Campaign Life Coalition and Alliance for Life do not take a position on the Referendum. The following editorial, therefore, is the opinion of the editor.
Since 1980 Canadians have faced half a dozen government- manufactured “crises” about taxes, trade and unity. With a gun to the head, voters are told to say “Yes” or else they are accused of destroying the country. This editor says yes to a unified Canada as much as anyone because I love it, but I will vote “No” on October 26.

Under pressure of another artificial crisis, voters are asked to hold their noses, write out a blank cheque, approve a patchwork of power plays full of contradictions, unexplained claims, undefined terms, open-ended arrangements, the costs of which are never mentioned though obviously they will be enormous. This alone should move Canadians to vote No.

But there is more urgent reason for voting No. Despite requests, the “package” contains nothing in defense of family values and innocent human life such as that of the unborn. It actually worsens the situation by re-affirming the 1981 Constitution- which includes the infamous Charter of Rights.

The 1981 “deal” was conceived by Prime Minister Pierre Trudeau at the time of “repatriating” from Britain to Canada all final appeals. Done in the same hasty manner as the current product, this 1981 Constitution introduced two unnecessary, damaging features into Canadian political life, namely an ideological Charter of Rights and Freedoms, and its corollary, an Activist Supreme Court on the American model. The current P.P., Mr. Brian Mulroney, wants to preserve these features. I believe that unless the Charter is amended, we must get id of it. The old Bill of Rights is just fine. Without a change in the behaviour of the Supreme Court and the judiciary, progress in defense of the family is illusory.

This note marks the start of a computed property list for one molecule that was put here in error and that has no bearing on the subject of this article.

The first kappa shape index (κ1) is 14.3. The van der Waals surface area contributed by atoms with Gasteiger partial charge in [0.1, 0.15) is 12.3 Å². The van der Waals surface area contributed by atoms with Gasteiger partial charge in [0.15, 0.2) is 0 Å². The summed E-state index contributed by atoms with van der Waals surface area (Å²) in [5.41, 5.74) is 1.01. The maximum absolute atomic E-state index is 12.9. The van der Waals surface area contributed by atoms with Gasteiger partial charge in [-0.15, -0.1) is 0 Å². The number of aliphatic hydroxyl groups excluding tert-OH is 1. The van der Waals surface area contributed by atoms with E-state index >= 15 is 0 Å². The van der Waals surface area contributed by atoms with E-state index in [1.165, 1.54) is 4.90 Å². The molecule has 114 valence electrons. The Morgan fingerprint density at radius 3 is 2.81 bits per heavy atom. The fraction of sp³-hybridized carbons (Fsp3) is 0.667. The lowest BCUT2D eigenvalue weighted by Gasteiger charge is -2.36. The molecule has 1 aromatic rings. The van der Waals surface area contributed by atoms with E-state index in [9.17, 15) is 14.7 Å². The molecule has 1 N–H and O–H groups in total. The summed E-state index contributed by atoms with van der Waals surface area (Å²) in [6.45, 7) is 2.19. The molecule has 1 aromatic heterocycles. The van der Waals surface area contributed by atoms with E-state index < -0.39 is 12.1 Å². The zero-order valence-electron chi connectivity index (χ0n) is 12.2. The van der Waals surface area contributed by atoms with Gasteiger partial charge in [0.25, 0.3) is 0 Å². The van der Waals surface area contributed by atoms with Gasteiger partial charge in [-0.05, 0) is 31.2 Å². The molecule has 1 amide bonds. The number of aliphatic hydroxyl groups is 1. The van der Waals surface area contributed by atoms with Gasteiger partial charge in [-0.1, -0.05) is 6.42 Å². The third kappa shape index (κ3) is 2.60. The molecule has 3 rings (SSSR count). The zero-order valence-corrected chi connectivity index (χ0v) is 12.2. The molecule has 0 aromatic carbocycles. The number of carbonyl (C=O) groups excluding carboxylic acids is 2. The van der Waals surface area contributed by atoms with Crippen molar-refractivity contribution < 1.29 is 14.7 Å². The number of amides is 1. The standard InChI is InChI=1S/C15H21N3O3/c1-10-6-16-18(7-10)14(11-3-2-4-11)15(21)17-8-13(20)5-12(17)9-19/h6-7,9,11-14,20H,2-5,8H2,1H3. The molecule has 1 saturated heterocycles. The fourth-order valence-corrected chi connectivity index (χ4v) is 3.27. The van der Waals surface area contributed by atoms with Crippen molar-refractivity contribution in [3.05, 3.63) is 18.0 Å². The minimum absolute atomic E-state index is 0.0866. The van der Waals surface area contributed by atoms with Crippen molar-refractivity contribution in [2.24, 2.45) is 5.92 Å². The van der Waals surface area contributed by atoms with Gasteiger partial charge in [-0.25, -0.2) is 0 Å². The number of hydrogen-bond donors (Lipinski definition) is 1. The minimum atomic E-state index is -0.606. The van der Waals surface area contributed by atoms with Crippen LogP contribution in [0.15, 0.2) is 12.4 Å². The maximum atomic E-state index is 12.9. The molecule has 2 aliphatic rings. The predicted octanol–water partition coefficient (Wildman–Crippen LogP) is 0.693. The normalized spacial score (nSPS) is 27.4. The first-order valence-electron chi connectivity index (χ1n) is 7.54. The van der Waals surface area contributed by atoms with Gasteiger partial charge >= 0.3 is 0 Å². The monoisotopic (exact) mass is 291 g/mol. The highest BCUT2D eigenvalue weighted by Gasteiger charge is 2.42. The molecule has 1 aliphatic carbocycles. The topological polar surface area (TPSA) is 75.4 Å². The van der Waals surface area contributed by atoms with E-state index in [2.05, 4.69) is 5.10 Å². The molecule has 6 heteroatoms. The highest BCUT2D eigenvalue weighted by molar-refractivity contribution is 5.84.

Today there is hardly a student of government who would not agree that since 1982 the machinery of Canadian politics has been rearranged to the advantage of non-elected parties and to the detriment of elected legislators. Not only have judges struck down legislation as unconstitutional- that is, contrary to some clause in the charter- but they have given themselves the contrary to some clause in the Charter- but they have given themselves the rights to make legislation, either by ordering governments to halt projects or change policies, or to “read into” existing legislation what they deem necessary

Meanwhile the Charter, with its individualistic and feminist ideology, has increased the opportunity and strengthened the ability of those ready to demolish the heart of society: the family. As judges and their pseudo-legal substitutes, the Human Rights Commissions, no longer adhere to objective moral standards, their rulings represent private biases or the local opinion poll. Yet these are enshrined as the laws of the land, while we are asked to bow before them and forget Reason and Revelation.

Legal precedents, too, are being thrown to the wind, As a former Supreme Court Justice Madam bertha Wilson put it, “Let’s ignore precedents and be creative.” And so they have been, with abortion, suicide, marriage, the family, obscenity, homosexuality and recently, too, with euthanasia (acquitting murderess who administer chloride potassium to their patients “out of compassion”)

In 1981, Campaign life and pro-life representatives were among the very few who opposed the Charter as a threat to parliamentary democracy. They  were the only ones to insist on a clause to protect innocent human life from conception to natural death. But they were rebuffed, deliberately  and willfully. At the time Canadians were not asked to express their opinion by vote.

Today the 1981 pro-life reasoning has been vindicated. But once more the plea for protection of Life itself, coming from the pro-life movement, Catholic bishops, and unnumbered individuals, has been rejected. This time, however, we have a chance to express our opinion and not merely on the Charlottetown “deal” but on the entire Constitution which it presupposes, including the Charter.

The pro-life movement said No in 1981; I am voting No on October 26.